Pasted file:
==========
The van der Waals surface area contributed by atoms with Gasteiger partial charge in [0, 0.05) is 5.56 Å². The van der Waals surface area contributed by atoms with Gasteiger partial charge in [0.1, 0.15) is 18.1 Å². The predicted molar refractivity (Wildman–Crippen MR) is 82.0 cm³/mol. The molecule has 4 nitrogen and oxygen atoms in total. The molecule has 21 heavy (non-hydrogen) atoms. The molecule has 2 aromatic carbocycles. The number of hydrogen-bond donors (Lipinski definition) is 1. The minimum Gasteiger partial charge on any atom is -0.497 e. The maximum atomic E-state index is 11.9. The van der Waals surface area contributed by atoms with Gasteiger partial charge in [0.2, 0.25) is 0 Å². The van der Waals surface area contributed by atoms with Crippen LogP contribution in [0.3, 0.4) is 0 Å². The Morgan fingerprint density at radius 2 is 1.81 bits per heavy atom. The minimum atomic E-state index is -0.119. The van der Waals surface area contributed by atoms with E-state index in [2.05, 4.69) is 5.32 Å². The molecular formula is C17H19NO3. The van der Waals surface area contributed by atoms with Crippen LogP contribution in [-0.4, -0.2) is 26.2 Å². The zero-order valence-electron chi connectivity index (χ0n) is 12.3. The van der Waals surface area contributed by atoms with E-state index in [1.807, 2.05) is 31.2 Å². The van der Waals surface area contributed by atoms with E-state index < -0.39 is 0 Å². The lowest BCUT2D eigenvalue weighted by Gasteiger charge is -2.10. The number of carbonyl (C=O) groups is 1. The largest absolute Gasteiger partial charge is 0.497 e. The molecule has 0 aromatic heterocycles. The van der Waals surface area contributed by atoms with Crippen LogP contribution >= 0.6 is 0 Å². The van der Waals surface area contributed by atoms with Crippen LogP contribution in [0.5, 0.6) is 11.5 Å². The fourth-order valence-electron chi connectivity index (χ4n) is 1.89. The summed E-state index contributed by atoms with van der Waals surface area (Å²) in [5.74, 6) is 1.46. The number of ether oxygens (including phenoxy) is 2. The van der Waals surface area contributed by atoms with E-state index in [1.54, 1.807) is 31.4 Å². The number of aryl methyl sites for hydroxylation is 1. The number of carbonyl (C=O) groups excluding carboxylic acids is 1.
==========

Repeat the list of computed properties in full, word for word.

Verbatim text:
The van der Waals surface area contributed by atoms with Gasteiger partial charge in [0, 0.05) is 5.56 Å². The van der Waals surface area contributed by atoms with Gasteiger partial charge in [0.1, 0.15) is 18.1 Å². The predicted molar refractivity (Wildman–Crippen MR) is 82.0 cm³/mol. The molecule has 4 nitrogen and oxygen atoms in total. The molecule has 21 heavy (non-hydrogen) atoms. The molecule has 2 aromatic carbocycles. The number of hydrogen-bond donors (Lipinski definition) is 1. The minimum Gasteiger partial charge on any atom is -0.497 e. The maximum atomic E-state index is 11.9. The van der Waals surface area contributed by atoms with Gasteiger partial charge in [0.2, 0.25) is 0 Å². The van der Waals surface area contributed by atoms with Crippen LogP contribution in [0.3, 0.4) is 0 Å². The Morgan fingerprint density at radius 2 is 1.81 bits per heavy atom. The minimum atomic E-state index is -0.119. The van der Waals surface area contributed by atoms with E-state index in [2.05, 4.69) is 5.32 Å². The molecular formula is C17H19NO3. The van der Waals surface area contributed by atoms with Crippen LogP contribution in [-0.4, -0.2) is 26.2 Å². The zero-order valence-electron chi connectivity index (χ0n) is 12.3. The van der Waals surface area contributed by atoms with E-state index in [1.807, 2.05) is 31.2 Å². The van der Waals surface area contributed by atoms with E-state index < -0.39 is 0 Å². The lowest BCUT2D eigenvalue weighted by Gasteiger charge is -2.10. The number of carbonyl (C=O) groups is 1. The largest absolute Gasteiger partial charge is 0.497 e. The molecule has 0 aromatic heterocycles. The van der Waals surface area contributed by atoms with Crippen LogP contribution >= 0.6 is 0 Å². The van der Waals surface area contributed by atoms with Crippen LogP contribution in [0.5, 0.6) is 11.5 Å². The fourth-order valence-electron chi connectivity index (χ4n) is 1.89. The summed E-state index contributed by atoms with van der Waals surface area (Å²) in [5.74, 6) is 1.46. The number of ether oxygens (including phenoxy) is 2. The van der Waals surface area contributed by atoms with E-state index in [1.54, 1.807) is 31.4 Å². The number of aryl methyl sites for hydroxylation is 1. The number of carbonyl (C=O) groups excluding carboxylic acids is 1.